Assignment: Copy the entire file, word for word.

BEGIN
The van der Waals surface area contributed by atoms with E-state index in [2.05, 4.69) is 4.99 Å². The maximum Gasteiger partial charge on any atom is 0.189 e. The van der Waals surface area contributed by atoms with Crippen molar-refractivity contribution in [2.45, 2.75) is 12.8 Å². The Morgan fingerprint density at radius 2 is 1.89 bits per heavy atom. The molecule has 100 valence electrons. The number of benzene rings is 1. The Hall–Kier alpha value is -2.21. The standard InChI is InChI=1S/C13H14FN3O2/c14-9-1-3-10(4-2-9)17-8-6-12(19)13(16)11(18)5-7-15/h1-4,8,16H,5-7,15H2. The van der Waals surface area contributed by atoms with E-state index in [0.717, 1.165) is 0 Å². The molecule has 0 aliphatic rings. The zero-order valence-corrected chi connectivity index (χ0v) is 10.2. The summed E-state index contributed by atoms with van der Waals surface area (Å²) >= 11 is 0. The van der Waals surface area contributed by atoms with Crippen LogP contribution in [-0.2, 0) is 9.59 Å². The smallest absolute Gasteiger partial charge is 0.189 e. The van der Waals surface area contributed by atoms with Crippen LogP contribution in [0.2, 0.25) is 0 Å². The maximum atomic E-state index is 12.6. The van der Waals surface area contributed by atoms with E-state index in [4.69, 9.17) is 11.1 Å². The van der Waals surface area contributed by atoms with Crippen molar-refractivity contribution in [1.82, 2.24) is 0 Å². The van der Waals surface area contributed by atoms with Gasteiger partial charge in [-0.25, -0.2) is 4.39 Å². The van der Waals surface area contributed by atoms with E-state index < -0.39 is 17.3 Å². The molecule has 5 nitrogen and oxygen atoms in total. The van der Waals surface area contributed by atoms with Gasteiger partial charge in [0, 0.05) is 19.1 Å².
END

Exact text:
The van der Waals surface area contributed by atoms with E-state index in [2.05, 4.69) is 4.99 Å². The maximum Gasteiger partial charge on any atom is 0.189 e. The van der Waals surface area contributed by atoms with Crippen molar-refractivity contribution in [2.45, 2.75) is 12.8 Å². The Morgan fingerprint density at radius 2 is 1.89 bits per heavy atom. The molecule has 100 valence electrons. The number of benzene rings is 1. The Hall–Kier alpha value is -2.21. The standard InChI is InChI=1S/C13H14FN3O2/c14-9-1-3-10(4-2-9)17-8-6-12(19)13(16)11(18)5-7-15/h1-4,8,16H,5-7,15H2. The van der Waals surface area contributed by atoms with E-state index in [0.717, 1.165) is 0 Å². The molecule has 0 aliphatic rings. The zero-order valence-corrected chi connectivity index (χ0v) is 10.2. The summed E-state index contributed by atoms with van der Waals surface area (Å²) >= 11 is 0. The van der Waals surface area contributed by atoms with Crippen LogP contribution in [-0.2, 0) is 9.59 Å². The smallest absolute Gasteiger partial charge is 0.189 e. The van der Waals surface area contributed by atoms with Crippen LogP contribution in [0.2, 0.25) is 0 Å². The maximum atomic E-state index is 12.6. The van der Waals surface area contributed by atoms with E-state index in [4.69, 9.17) is 11.1 Å². The van der Waals surface area contributed by atoms with Crippen molar-refractivity contribution in [1.82, 2.24) is 0 Å². The van der Waals surface area contributed by atoms with Gasteiger partial charge in [-0.25, -0.2) is 4.39 Å². The van der Waals surface area contributed by atoms with E-state index < -0.39 is 17.3 Å². The molecule has 5 nitrogen and oxygen atoms in total. The van der Waals surface area contributed by atoms with Gasteiger partial charge in [0, 0.05) is 19.1 Å².